Between 2008, when Chris Viebacher was hired as CEO, and 2010, the company spent more than $17 billion in mergers and acquisitions to strengthen its consumer healthcare and generics platforms especially in emerging markets, in the face of looming patent cliffs and the growth of the consumer healthcare segment. The dealmaking continued beyond 2010, and included:
- In 2008, for about €1.8 billion, the Prague-based branded generics group Zentiva, which focused on eastern European markets
- In 2009, for about $635 million, Medley Farma, the third largest pharmaceutical company in Brazil and a leading generics company in that country; Sanofi outbid Teva Pharmaceuticals. The deal was approved by Brazil's antitrust authorities in May 2010.
- In 2009, for $784 million, Shantha Biotechnics, an Indian manufacturer of vaccines
- In 2010, for around $1.9 billion, Chattem, Inc., a U.S. consumer healthcare company with products such as Selsun Blue dandruff shampoo, Cortizone-10, Gold Bond skin care products and Icy Hot pain medicine.
- In 2010, for around $130 million, Nepentes Pharma, a Polish dermocosmetics company.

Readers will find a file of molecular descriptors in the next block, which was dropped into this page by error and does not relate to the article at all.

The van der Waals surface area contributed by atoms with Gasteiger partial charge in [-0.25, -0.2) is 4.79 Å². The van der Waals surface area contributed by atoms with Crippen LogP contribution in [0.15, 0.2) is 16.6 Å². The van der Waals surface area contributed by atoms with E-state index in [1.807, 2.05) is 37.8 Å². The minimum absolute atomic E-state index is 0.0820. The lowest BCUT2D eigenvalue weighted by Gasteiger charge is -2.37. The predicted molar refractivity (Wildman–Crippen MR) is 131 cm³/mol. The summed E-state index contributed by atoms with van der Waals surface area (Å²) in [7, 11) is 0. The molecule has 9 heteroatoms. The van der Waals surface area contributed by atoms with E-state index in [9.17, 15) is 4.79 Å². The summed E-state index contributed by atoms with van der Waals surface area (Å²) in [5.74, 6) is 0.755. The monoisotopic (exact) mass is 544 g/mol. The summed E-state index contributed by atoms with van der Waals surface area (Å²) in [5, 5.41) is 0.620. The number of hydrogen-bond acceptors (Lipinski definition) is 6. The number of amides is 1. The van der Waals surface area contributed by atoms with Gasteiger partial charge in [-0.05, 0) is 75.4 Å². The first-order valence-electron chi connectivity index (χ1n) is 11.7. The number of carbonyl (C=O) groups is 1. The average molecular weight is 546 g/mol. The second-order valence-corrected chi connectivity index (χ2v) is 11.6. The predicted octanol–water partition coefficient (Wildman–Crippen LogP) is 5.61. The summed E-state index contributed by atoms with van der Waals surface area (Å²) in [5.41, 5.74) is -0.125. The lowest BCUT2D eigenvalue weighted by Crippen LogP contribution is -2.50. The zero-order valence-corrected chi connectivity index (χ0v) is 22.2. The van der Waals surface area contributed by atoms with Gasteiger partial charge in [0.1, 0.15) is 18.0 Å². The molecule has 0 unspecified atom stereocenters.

- In 2010, for around $520.6 million in cash, BMP Sunstone Corporation a leading Chinese pharmaceutical company focused on consumer health-care products (e.g., maker of China's Hao Wa Wa, China’s top pediatric cold brand).
- In 2011, for around $20.1 billion, Genzyme Corporation, a biotechnology company headquartered in Cambridge, Massachusetts and specialized in the treatment of orphan diseases, renal diseases, endocrinology, oncology and biosurgery.
In October 2009 Sanofi-Aventis announced that it would lay off about 1,700 US employees (about 25% of its US workforce) due to restructuring triggered by growing generic competition and other factors, and that the company would focus its US operations on diabetes, atrial fibrillation and oncology.